There's also about four smaller writeups for each book.
RH: Hamburg, Istanbul, Cape Town, Caracas
CE: Nairobi, Manhattan, Tenochtitlan, Dubai, Europort (the Netherlands)
FC: Karavan (a pair of blimps and a fuckton of nomads in Central Asia), Geneva, Sarajevo, Northern Italy, Bogota

Honestly, Seattle's a good choice because there's a lot of material on it, but you may want to consider reading the other cities' writeups and seeing if there's one that really jumps out at you, that you really have a vision for. Maybe you like what they've done with it, maybe you have a connection to the RL city, who knows? But if you can get yourself a vision for what you want to do with this campaign, that really helps.

>> No.9369950

Not op.

I have some difficulties integrating AR efficiently, any tips?

>> No.9369986


I tend to use it purely as background description. Just mention occasionally that "the ganger has black flames on as an AR aura" or "the bar's AR scheme is set to make it look like a 1930s speakeasy." Things like that, little things.

>> No.9370224

Cyberpunk is kickass, but I hate Japanese weeaboo setting...

>> No.9370251

There is not much weeaboo about shadowrun.
Also, loljapan version

>> No.9370371


Older SR was a bit more weeaboo, but they've turned it down to a reasonable level. And again, depends where you're running it; Seattle is pretty high on the weeaboo scale, but my game's in Minneapolis/St. Paul, which I'm treating as remarkably Japanacorp free. Main cultural elements running through that campaign are Hmong and Irish stuff. (Irish militants running around and shit, lot of Hmong loanword-slang on the shadowchats I send to players, etc)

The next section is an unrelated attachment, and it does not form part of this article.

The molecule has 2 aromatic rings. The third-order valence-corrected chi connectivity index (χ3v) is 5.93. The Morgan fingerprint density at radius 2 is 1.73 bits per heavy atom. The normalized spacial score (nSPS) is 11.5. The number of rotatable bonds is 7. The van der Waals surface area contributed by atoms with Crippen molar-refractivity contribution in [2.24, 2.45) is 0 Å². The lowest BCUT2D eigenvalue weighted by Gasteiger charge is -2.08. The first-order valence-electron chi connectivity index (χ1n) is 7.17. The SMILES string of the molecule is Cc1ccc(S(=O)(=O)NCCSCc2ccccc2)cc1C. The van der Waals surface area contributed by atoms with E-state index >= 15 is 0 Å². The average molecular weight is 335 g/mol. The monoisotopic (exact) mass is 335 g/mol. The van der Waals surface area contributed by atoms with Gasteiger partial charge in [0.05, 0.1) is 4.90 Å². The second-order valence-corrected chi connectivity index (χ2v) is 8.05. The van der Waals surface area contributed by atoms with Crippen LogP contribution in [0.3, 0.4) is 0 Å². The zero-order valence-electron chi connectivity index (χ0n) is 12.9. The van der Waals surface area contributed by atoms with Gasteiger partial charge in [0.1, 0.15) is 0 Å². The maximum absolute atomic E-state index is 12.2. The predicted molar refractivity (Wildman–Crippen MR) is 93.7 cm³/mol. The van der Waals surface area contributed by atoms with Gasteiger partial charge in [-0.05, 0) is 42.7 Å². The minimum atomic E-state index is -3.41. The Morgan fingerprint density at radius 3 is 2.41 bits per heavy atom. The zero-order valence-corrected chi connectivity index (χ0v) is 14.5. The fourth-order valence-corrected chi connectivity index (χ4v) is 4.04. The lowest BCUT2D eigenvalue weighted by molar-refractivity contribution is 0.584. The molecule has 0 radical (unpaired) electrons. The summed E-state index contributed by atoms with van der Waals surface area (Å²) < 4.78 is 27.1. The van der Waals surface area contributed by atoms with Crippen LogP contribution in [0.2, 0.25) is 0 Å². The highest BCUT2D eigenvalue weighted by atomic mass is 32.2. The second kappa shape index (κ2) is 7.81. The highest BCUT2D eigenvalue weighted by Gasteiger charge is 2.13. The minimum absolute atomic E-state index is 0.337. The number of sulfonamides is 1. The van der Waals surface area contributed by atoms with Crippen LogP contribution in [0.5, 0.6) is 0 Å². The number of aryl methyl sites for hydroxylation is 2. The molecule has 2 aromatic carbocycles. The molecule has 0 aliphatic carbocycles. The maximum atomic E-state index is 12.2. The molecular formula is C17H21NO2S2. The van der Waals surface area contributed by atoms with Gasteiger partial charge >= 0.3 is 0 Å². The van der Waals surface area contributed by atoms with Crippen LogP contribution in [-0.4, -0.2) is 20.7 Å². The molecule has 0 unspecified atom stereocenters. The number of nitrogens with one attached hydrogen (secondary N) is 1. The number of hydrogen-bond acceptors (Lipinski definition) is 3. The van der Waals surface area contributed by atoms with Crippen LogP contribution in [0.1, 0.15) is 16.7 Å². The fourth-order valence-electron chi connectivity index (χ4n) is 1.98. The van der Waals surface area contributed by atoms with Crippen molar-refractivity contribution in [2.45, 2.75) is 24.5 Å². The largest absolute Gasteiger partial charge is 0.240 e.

>> No.9370396

Put a dwarf rigger in there and make the elf male and you have my last Shadowrun group.

Dwarf Rigger: Me, I loves me the drones.
Orc Adept: Supa gunslinga gal
Gothic Lolita Technomancer: Pretty Self Explanitory
Elf Mage: Archtpyical Dandelion Eater
Troll Mystic Adept: Supa Kung-fu and had gleaming white teeth.

>> No.9370416

Yeah, but back when SR first came out, the notion that the Japanese would eat us alive and all corporations were adopting Japanese management style (even if they weren't bought out) was a big concern. They pretty much had to tone it down because the idea is laughable these days, but it was a big part of the genre to let go of.

>> No.9370454


Exactly. It's part and parcel of the genre because of those 80s fears, if you look at like, Snow Crash (the main guy delivers pizza with a fucking katana). So taking it all the way out would be bad. But leaving it entirely in would be a little too retro (unless, of course, that's what you're going for, but those people are sticking with the old editions anyways).

>> No.9370480

Actually the Troll is a technomancer and the GothicLolita is a gillette.

>> No.9370571

As soon as I read that I noticed the little bot on the Troll's horn. In any case, the characters are remarkably like my groups. Do you have any more pics I can forward them? They are pretty cool.

>> No.9370610

Not much, only 2.

>> No.9370620

And that's all.

>> No.9370637

The ork is more or less this one though

>> No.9370647

Thanks, my group will get a kick out of them.

>> No.9370677

Well, I was hoping to found more on the official site, but none for now: